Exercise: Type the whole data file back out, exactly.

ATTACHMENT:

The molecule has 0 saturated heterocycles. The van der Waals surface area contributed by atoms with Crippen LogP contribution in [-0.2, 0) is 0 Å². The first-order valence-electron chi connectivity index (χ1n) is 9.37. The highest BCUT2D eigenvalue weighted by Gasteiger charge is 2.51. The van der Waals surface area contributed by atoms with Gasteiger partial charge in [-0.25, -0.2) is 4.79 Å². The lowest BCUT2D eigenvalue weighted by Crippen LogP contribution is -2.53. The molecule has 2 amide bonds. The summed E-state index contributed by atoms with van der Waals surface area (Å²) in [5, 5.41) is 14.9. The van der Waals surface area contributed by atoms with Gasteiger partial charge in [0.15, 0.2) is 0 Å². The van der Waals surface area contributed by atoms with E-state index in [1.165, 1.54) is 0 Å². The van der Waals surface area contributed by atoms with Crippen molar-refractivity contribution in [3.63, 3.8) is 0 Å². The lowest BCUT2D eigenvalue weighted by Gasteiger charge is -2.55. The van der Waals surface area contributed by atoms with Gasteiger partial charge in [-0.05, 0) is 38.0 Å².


The molecule has 0 saturated heterocycles. The van der Waals surface area contributed by atoms with Crippen LogP contribution in [-0.2, 0) is 0 Å². The first-order valence-electron chi connectivity index (χ1n) is 9.37. The highest BCUT2D eigenvalue weighted by Gasteiger charge is 2.51. The van der Waals surface area contributed by atoms with Gasteiger partial charge in [-0.25, -0.2) is 4.79 Å². The lowest BCUT2D eigenvalue weighted by Crippen LogP contribution is -2.53. The molecule has 2 amide bonds. The summed E-state index contributed by atoms with van der Waals surface area (Å²) in [5, 5.41) is 14.9. The van der Waals surface area contributed by atoms with Gasteiger partial charge in [0.15, 0.2) is 0 Å². The van der Waals surface area contributed by atoms with E-state index in [1.165, 1.54) is 0 Å². The van der Waals surface area contributed by atoms with Crippen molar-refractivity contribution in [3.63, 3.8) is 0 Å². The lowest BCUT2D eigenvalue weighted by Gasteiger charge is -2.55. The van der Waals surface area contributed by atoms with Gasteiger partial charge in [-0.05, 0) is 38.0 Å².